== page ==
Gifts from Grozny: The Export of the Russian COIN Model to Syria
As early February 2018 was marked by the return of the nearly four hundred man-strong Chechen military police battalion back to Russia after a year and a half deployment in the Syrian city of Aleppo, it also presents a good opportunity to reevaluate the role and specifics the Chechen element deployment plays into the Russian counterinsurgency model in Syria. As their field mission in Syria tends to be multitasked and most likely goes beyond simple critical military personnel and infrastructure security provision, their deployment can arguably provide an informative insight into the logic of the Russian counterinsurgency method applied, one that has distinctively authoritarian features. A method, that despite its lack of attractiveness that draws harsh criticism and has distinct disadvantages for the regimes that practice it, seems to work for Bahsar al- Assad’s regime and those who advise and support them from abroad, as the Russian supplied know-how might not be that random and opportunistic at all.
Indeed, the method seems to be peculiar, especially if analyzed through mainstream Western academic consensus lenses, as it basically relies on fortification of local Syrian enclaves, territorial compartmentalization and various social and clan network-based compromises as opposed to the Western approach, which hopes to rebuild a monolithic and unitary nation-state. What Russians learned well in their own Chechen campaigns at home was to exploit the weaknesses of the warring clans and fractions and ultimately to saw heavy discord among the insurgents. Picking the winning fraction of Kadirov and his loyalists to export their peculiar authoritarian counterinsurgency model to Syria also does not appear to be random at all either. Kadirov is the actual epitome of the success of the Russian-type counterinsurgency that was employed in the Second Chechen Campaign.
The infamous current Head of the Chechen Republic, himself a devout Muslim and a modern, eccentric self-styled man of action with once allegedly massive presence on social media is the Russian “soft power” outreach vector to the Muslims In the Middle East and in Syria, in particular. He is the embodiment of the Russian strategic messaging to select targeted Syrian and other Islamic audiences alike. Messaging that concentrates on the “virtues” of the authoritarian approach namely, Moscow - backed and guaranteed security and order, instead of Western-inspired anarchy and havoc in search of democracy. Security and order offered by specifically selected fellow Muslim messenger and his loyal men on the ground. That of course, is only provided to the select few and loyal enclaves that support the embattled Assad regime.
Grozny Model or What is in the Offer?
The alterative model for Syrian reconstruction the Russians tabled came as a sharp ironic response to the British and American reaction in 2016 to the fact that Russia is turning Aleppo into Syrian version of Grozny, the capital of city of the Chechen Republic, meaning the city’s devastation by the Russian offensive. The Russian diplomatic response resembled a particular jiu-jitsu maneuver where the example of Grozny used by Boris Johnson and John Kerry, as an accusation, was turned into a peculiar PR move to promote the economic and infrastructural post-conflict development of the Chechen capital under the “iron rule” of Ramzan Kadirov’. Apart from the nature of the colorful exchange between the opposing sides, the Russian response is illuminative in regards of their ideas about post-conflict reconstruction of parts of Syria, ones that are heavily drawn on the lessons of their own Chechen experience. In essence, what the Russians are tabling, as an offer, is security provision and channeling serious flows of resources and aid to select cities and territorial enclaves under joint Assad and Russian control, while relentlessly accusing the US of constant undermining of the Syrian territorial integrity. The “stick and carrot” policy is exemplified by the rotation of Chechen military police battalions that augment the Russian regular armed forces, while the “compassionate” Kadirov is offering humanitarian aid and highly symbolic reconstruction initiatives aimed to gain the sympathy and support of the local loyal Muslim population.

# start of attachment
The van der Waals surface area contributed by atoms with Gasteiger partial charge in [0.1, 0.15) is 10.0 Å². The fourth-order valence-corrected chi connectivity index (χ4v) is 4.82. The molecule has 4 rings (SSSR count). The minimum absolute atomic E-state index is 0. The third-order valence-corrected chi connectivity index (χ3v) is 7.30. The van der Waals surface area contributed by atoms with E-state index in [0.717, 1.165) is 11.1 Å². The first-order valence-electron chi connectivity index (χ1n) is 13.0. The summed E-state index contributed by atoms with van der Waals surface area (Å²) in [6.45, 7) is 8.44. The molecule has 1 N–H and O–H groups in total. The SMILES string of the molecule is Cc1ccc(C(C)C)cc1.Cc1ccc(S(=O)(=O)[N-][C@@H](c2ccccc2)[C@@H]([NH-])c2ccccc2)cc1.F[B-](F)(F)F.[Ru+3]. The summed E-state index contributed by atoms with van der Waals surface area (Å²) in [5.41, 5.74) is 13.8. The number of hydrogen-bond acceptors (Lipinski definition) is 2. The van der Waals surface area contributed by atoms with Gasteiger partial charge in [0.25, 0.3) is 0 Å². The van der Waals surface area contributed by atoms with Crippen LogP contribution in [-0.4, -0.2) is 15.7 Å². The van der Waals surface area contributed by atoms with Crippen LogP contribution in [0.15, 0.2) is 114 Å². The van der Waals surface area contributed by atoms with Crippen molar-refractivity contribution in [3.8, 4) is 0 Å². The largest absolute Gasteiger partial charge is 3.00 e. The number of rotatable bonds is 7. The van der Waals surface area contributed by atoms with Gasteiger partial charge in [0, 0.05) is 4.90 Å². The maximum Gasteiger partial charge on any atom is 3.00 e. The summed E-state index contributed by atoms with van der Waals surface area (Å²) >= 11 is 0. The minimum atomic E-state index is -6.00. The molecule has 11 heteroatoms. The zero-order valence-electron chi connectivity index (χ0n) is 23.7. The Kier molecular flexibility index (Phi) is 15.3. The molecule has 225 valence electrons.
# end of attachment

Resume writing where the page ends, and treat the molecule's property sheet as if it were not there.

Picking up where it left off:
In sum, the “Grozny model” promises security and prosperity to the loyal Syrian enclaves, if they accept the distinct features of “Chechenization” of their own local politics and economic development under Assad control, bearing all related negative costs attached, such as oppressive corruption, nepotism and blatant disregard for human rights. The active involvement and use of the “Chechen element” in the Syrian conflict, arguably serves multiple purposes beyond the purely tactical engagement on the ground tightly connected with the overall Russian strategic messaging and psychological warfare efforts abroad that target global auditoria. These include the exemplification of the Chechen deployment, supplemented by the “soft power” outreach of Kadirov in Syria, as a proof that the specific Russian “Chechen-tested” counterinsurgency method is a working success that could be “exported” abroad. In addition to the former, it also augments the overall efforts of official Kremlin to demonstrate that there is a “brighter side” of the authoritarian counterinsurgency method that illustrates to the global audiences not only its efficiency, but the Russian resolve and fortitude of own stance in what they see as a heated “judo-like” wrestle in the latest bout against the liberal democracies of the West in terms of foreign policy and strategic security solutions superiority.